However, due to the low cost of electricity and high capital investment required in waste-to-energy plants, the incentives for utilising energy generated from waste is moderately limited.
New analysis from Frost & Sullivan (environmental.frost.com), South African Waste-to-Energy Market, finds that the market earned revenues of $65.2 million in 2007 and estimates to achieve a compound annual growth rate of 10.5 per cent between 2007 and 2014.
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"The rapid decline in the space for landfill sites and the increasing volumes of waste material have driven many countries to develop more cost-effective and sustainable solutions to tackle waste," says Frost & Sullivan Research Analyst Derrick Chikanga. "Waste-to-energy generation can play a pivotal role in alleviating the pressure on landfills and the disposal of any waste material that is not recyclable in South Africa."
Limited landfill space within an economic haul distance has made alternative waste treatment methods imperative, especially as people are strongly against landfill sites being located close to their homes.
The biggest challenge for companies entering the waste-to-energy market is the resistance they are likely to face from local communities. Most communities in South Africa are opposed to having a plant located near their settlement. The key concerns for communities are the effects of emissions on public health, the odour and pollution associated with transporting waste for incineration.
"Environmentalists are strongly against the incineration of any waste material," explains Chikanga. "Concerns over emissions and ash disposal are key aspects that are frequently pointed out by environmental groups."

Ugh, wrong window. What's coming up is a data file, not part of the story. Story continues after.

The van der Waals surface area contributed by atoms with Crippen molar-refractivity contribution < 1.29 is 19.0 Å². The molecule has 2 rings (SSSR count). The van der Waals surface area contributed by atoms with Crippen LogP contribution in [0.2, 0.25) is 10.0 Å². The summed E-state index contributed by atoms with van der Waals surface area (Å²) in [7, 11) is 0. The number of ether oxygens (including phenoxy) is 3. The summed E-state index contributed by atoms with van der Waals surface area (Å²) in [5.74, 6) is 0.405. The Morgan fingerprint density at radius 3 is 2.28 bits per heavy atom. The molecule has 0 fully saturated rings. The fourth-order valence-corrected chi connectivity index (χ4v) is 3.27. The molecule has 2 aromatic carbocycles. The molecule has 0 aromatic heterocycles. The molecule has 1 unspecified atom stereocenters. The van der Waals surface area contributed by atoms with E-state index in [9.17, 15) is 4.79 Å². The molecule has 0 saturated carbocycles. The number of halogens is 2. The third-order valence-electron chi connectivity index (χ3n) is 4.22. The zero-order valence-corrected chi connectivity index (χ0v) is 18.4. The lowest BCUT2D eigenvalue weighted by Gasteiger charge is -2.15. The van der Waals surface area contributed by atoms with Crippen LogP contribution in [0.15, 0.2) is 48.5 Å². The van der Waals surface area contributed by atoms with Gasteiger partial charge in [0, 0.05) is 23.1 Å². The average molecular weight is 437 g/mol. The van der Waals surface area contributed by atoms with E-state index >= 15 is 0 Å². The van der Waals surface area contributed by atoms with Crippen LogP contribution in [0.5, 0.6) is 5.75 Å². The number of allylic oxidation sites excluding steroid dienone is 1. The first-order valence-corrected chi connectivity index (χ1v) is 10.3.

The ability to provide technology that is environmentally friendly and safe to operate is essential for companies that come under increased public scrutiny. Financial stability, strength and guarantees are important in acquiring such technology in this market.
South African Waste-to-Energy Market is part of the Environmental Growth Partnership Services programme, which also includes research in the following markets: South African Air Pollution Control Market, The South African Hazardous Waste Management Market, South African Industrial Waste and Process Water Treatment Equipment Markets, and South African Municipal Wastewater Treatment Equipment Market. All research services included in subscriptions provide detailed market opportunities and industry trends that have been evaluated following extensive interviews with market participants.
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South African Waste-to-Energy Market / M371